Sometimes photographers forget the importance that lenses play in their images. We talk a lot about sensors and dynamic range and frame rates, but a photograph is only as good as the glass on the front of your camera. The step from a kit lens to a more professional lens often is the most important upgrade an amateur photographer will make; learning how to find the right glass for your assignment is one of the most important tasks as a pro. This year, there wasn’t one “perfect” lens, but instead a whole range of them, each an example of the quality of optics available on a given platform or shooting style.
BEST PROFESSIONAL APS-C LENS
Sigma 50-100mm f/1.8 DC HSM Art
Sigma’s “ART” lens line has been a shining example of how high-quality glass doesn’t have to come from the camera manufacturers. The company’s professional-level zoom lens for APS-C cameras is a perfect companion for a camera like the Nikon D500, D3400 or the Canon 80D and 7D Mark II. With a fixed f/1.8 across the whole zoom range, the lens provides tack-sharp images with creamy background “bokeh.” The lens uses three Low Dispersion and one Special Low Dispersion element, plus high-refractive index and high-dispersion-index elements to make some of the best-looking images we’ve seen in the format. The lens is available in Canon, Nikon, and Sigma mounts.
BEST VERSATILE ZOOM
Fujinon XF100-400mm F/4.5-5.6 R LM OIS WR
Ask a Fuji fan what they like best about the platform, and the quality of Fujinon lenses will be one of the first things you hear. The new Fujinon XF100-400mm is one of the most versatile and useful lenses we’ve seen—a “must-have” for Fujifilm shooters. The lens has a 35mm equivalent of 152-609mm, yet it weighs less than three pounds. The impressive five-stop image stabilizer system means it’s possible to handhold this lens when shooting at the longest telephoto setting. Perfect for travel or rough-weather assignments, the XF100-400 is weather and dust-resistant and can work in temps as low as 14o F.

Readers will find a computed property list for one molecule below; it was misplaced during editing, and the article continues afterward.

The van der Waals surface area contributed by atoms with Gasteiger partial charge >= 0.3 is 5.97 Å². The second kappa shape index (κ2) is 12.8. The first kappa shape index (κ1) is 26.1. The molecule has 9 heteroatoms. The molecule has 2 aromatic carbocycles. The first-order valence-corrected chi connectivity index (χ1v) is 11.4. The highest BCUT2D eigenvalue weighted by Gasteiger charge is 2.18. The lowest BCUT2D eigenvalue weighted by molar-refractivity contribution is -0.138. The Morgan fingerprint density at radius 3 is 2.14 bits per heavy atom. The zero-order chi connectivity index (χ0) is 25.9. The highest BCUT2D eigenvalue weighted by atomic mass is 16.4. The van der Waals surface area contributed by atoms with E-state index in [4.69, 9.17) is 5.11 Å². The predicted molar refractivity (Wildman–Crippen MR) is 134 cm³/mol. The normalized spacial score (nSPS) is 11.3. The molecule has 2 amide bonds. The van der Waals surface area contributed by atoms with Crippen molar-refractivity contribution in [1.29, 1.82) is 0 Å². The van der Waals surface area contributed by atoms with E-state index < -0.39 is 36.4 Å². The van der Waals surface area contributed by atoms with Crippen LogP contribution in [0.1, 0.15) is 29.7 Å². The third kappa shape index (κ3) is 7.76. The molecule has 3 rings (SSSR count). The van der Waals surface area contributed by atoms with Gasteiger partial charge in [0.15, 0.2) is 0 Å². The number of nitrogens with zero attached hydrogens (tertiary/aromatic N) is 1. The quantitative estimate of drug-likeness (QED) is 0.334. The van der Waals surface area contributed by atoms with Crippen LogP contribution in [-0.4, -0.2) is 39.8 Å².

Tamron SP 90mm F/2.8 Di VC USD 1:1 Macro
This macro lens isn’t just our favorite macro of the year; it’s one of our favorite macros of all time. Bright, sharp and incredibly fast to focus, it’s a perfect lens for the close-up shooter. Thanks to the vibration reduction in this lens, we were able to capture shots of honeybees harvesting pollen from a sunflower plant without any motion blur at all, and then turn around and capture portraits of subjects at a perfect medium-telephoto distance. Pair it with an APS-C camera, and you get a 140mm macro. Tamron used their new eBand Coating and XLD optical design for edge-to-edge sharpness, clarity and vibrancy.
BEST FOR THE RESOLUTION JUNKIE
Sony FE 24-70mm F/2.8 GM
Sony released three new lenses in their “G Master” series this year, optics designed for the future of high-resolution sensors, boasting a minimum resolution of 50 line pairs per mm. The 24-70mm is one of our two picks for the Editors’ Choice this year. The 24-70mm zoom is one of the most common lenses to find in a pro’s camera bag, and the new Sony gives the existing glass from its competitors a run for their money. It’s built around one XA, two Aspherical, one ED and one Super ED element, and the resulting lens is bright, sharp and nearly flawless.
BEST MEDIUM-TO-LONG TELEPHOTO
Sony FE 70-200mm F/2.8 GM OSS
The second GM lens in our Editors’ Choice Awards is the medium-to-long-reaching 70-200mm, an essential lens for the sports shooter. With the same high-resolution design and a durable outer shell, this new lens allows the Sony mirrorless shooter to sit side by side courtside with Nikon and Canon shooters and not worry that their lens isn’t up to the task.